April 2018


April 30, 2018

Another theater page has been created but there was not one photo or poster I could add. The play was Antigone, staged at the Dramaten in 2003 with a premiere date of February 22. In this new article just posted, Michael recalled that evening remembering the pain. As he bowed for the applause, he snapped up a comment from a lady in the first row who commented,  "He was not so good." I'm sure that was not true but you can imagine how it affected the doubtful Michael, doubtful of his glorious talent.

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Around the time of Michael's death last year, I came across this anonymous blogger who certainly spoke for so many of us. He/she wrote:

Michael Nyqvist made a number of Swedish movies that traded on his ability to portray fierce yet vulnerable male characters, and with a great deal of sincerity and intelligence. But it was his role as the journalist Mikael Blomkvist in the Millennium Trilogy that brought him to the attention of international audiences, and in particular, Hollywood’s casting agents. Two years later and he was making his English language debut in the sadly less than enthralling Abduction (2011). From there he combined working in Hollywood with working in Sweden, and maintained an integrity in his work that guaranteed good performances, even if the material he was working with wasn’t quite up to the standard required. Regarded unfairly perhaps as a "serious" actor, Nyqvist was always able to find the light and shade in most of the characters he played, and he was always a magnetic presence when on screen. In short, he was one of that select band of actors who always improved a movie they appeared in, and you could count on him to deliver a thoughtful, considered performance whatever the genre.

April 27, 2018

Michael had several collaborations with director/writer Ulf Malmos. Though he had a leading role in "My So-Called Father" and "We Can be Heroes", he is remarkably absent in any promotional photos for "Bröllopsfotografen" (The Wedding Photographer). Certainly 2009 was a busy year for Michael with the "Millennium Trilogy" so you can assume it was more of a cameo role. In fact, in the listing of the cast, he doesn't even have a name. It simply says, "stage actor". Nonetheless, I have added this film page to the MNA today. He and daughter Ellen did attend the movie premiere in Stockholm on October 13, 2009. I assume the guy is Ellen's boyfriend at the time.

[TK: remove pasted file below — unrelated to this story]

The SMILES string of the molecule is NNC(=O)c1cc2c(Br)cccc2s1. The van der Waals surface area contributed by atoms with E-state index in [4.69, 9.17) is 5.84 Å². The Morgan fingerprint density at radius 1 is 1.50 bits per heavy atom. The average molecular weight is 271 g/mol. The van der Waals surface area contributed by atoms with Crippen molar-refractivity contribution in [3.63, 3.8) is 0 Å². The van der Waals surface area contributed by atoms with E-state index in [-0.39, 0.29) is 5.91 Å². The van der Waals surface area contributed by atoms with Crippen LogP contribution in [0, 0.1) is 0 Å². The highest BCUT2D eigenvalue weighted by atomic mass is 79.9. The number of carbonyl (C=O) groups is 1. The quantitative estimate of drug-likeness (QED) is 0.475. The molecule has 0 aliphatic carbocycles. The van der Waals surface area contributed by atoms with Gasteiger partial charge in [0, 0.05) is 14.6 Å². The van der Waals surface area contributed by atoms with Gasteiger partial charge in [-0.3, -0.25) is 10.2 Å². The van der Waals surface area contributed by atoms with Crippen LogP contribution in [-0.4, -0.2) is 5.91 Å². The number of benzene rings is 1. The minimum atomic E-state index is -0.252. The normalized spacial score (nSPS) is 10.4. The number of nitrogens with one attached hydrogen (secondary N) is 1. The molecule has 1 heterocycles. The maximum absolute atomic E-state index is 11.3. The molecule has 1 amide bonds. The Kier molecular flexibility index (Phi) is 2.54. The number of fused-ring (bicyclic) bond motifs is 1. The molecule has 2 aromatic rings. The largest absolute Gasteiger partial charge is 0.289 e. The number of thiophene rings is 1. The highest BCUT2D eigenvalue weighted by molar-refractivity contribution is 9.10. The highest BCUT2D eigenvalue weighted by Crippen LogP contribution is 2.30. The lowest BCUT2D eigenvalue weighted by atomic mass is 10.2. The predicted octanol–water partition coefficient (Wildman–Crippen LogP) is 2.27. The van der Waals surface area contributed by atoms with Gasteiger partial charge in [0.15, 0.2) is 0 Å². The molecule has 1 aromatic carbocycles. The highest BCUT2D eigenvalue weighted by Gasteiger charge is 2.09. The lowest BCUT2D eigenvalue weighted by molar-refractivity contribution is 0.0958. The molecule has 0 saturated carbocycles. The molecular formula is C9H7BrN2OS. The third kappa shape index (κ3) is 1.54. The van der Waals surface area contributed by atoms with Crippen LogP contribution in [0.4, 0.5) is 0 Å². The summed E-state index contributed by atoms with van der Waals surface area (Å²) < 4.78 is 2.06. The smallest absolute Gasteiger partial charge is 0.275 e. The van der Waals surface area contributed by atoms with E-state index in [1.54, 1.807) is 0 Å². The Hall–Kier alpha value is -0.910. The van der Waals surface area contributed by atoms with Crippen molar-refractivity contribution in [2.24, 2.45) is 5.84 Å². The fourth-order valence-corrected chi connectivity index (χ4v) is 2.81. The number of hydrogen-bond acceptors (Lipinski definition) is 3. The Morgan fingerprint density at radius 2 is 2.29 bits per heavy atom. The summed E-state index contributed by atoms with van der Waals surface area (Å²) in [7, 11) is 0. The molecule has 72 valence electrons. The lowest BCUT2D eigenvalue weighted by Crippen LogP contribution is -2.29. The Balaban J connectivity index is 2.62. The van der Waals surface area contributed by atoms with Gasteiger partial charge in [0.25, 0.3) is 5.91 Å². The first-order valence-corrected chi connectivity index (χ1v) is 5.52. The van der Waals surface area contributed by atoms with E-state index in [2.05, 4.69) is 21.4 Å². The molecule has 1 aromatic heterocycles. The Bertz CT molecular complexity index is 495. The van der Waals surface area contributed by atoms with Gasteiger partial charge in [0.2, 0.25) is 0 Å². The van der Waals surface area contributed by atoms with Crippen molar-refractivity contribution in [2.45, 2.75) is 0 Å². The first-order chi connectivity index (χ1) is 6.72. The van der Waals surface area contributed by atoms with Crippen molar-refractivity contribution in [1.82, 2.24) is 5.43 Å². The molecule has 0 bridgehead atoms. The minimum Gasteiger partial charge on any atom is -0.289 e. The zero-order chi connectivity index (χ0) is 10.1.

Ulf and Michael were asked by Moviezine to use their best skills to predict the Oscar winners for the 2011 films. They both agreed on "The Artist" for Best Film and indeed it won. For Best Actor, Ulf chose George Clooney as the Academy's choice though he personally was fond of Jean Dujardin. Michael chose Mexican actor Demián Bichir (who?) but was also leaning toward Gary Oldman. They agree on Max Von Sydow (no surprise) for Best Supporting Actor, Meryl Streep for Best Actress and Bérénice Bejo for Best Supporting Actress.

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Here's a photo from Stockholm's cafe Bröd och Salt dated February 17, 2015. Guess somebody has a sweet tooth. Sure looks yummy.

April 24, 2018

Here are two new photos taken at the Regent Hotel in Berlin on February 4, 2016 when Michael was doing promotion for "Colonia". Very debonair!

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Another television page. In 2000, Michael was cast in the SVT romantic drama called "Judith". It was a three-part TV series starring Rebecka Hemse, Peter Andersson and Marika Lagercrantz. Because a young Alexander Skarsgård stars in one of the episodes, his fans have posted a Youtube clip of his scenes. I haven't come across any photos of Michael's scenes - a bit disappointing.

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What was Michael's opinion of film remakes in the states? In 2010, he replied, "Total junk. When I see American remakes, I always wonder what is missing. What is gone. They never become muddy and dirty. They're so clean, that's it. The best American films are those from directors who dare to show their roots. Scorsese with his Italian. Coen Brothers. Woody Allen. Their work is not clean. It has to do with their roots."

April 21, 2018

I don't have the year that Michael lent his name to Artisans of Attire with the following ad. Known to wear a various selection of bracelets, he was a good choice for the Duxe Mfg. Co. I believe these beauties are handmade by Julia Edlh.

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It's interesting that Hollywood wanted to cash in on the success of  Stieg Larsson's "Millennium Trilogy", but their only American version turned out to be "The Girl with the Dragon Tattoo". Sony Pictures ultimately decided to skip to the fourth book, "The Girl in the Spider's Web", written by David Lagercrantz. The international cast includes actors from the UK, Holland, Denmark, Sweden, Luxembourg, Norway and the US. The film is set for a November 9, 2018 release.